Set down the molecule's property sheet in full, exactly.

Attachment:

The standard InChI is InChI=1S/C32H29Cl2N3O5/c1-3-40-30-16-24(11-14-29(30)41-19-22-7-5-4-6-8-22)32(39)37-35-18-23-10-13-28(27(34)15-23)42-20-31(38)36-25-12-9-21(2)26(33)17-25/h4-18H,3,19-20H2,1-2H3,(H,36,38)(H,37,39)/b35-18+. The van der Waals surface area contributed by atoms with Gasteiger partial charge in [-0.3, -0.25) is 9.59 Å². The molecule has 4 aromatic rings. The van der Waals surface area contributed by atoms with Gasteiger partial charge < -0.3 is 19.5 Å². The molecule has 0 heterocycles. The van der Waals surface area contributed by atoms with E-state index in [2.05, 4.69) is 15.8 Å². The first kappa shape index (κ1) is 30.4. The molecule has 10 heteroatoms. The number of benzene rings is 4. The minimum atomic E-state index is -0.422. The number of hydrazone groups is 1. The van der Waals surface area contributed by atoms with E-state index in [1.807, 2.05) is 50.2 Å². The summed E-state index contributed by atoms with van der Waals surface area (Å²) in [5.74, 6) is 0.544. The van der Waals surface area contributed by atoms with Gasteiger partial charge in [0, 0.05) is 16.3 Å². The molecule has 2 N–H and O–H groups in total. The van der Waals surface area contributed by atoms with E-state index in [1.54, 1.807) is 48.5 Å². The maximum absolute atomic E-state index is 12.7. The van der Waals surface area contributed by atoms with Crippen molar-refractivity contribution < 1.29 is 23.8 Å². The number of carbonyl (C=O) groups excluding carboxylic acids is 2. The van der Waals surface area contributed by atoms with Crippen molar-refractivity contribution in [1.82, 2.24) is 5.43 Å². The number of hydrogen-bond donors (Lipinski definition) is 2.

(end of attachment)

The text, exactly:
The standard InChI is InChI=1S/C32H29Cl2N3O5/c1-3-40-30-16-24(11-14-29(30)41-19-22-7-5-4-6-8-22)32(39)37-35-18-23-10-13-28(27(34)15-23)42-20-31(38)36-25-12-9-21(2)26(33)17-25/h4-18H,3,19-20H2,1-2H3,(H,36,38)(H,37,39)/b35-18+. The van der Waals surface area contributed by atoms with Gasteiger partial charge in [-0.3, -0.25) is 9.59 Å². The molecule has 4 aromatic rings. The van der Waals surface area contributed by atoms with Gasteiger partial charge < -0.3 is 19.5 Å². The molecule has 0 heterocycles. The van der Waals surface area contributed by atoms with E-state index in [2.05, 4.69) is 15.8 Å². The first kappa shape index (κ1) is 30.4. The molecule has 10 heteroatoms. The number of benzene rings is 4. The minimum atomic E-state index is -0.422. The number of hydrazone groups is 1. The van der Waals surface area contributed by atoms with E-state index in [1.807, 2.05) is 50.2 Å². The summed E-state index contributed by atoms with van der Waals surface area (Å²) in [5.74, 6) is 0.544. The van der Waals surface area contributed by atoms with Gasteiger partial charge in [0, 0.05) is 16.3 Å². The molecule has 2 N–H and O–H groups in total. The van der Waals surface area contributed by atoms with E-state index in [1.54, 1.807) is 48.5 Å². The maximum absolute atomic E-state index is 12.7. The van der Waals surface area contributed by atoms with Crippen molar-refractivity contribution < 1.29 is 23.8 Å². The number of carbonyl (C=O) groups excluding carboxylic acids is 2. The van der Waals surface area contributed by atoms with Crippen molar-refractivity contribution in [1.82, 2.24) is 5.43 Å². The number of hydrogen-bond donors (Lipinski definition) is 2.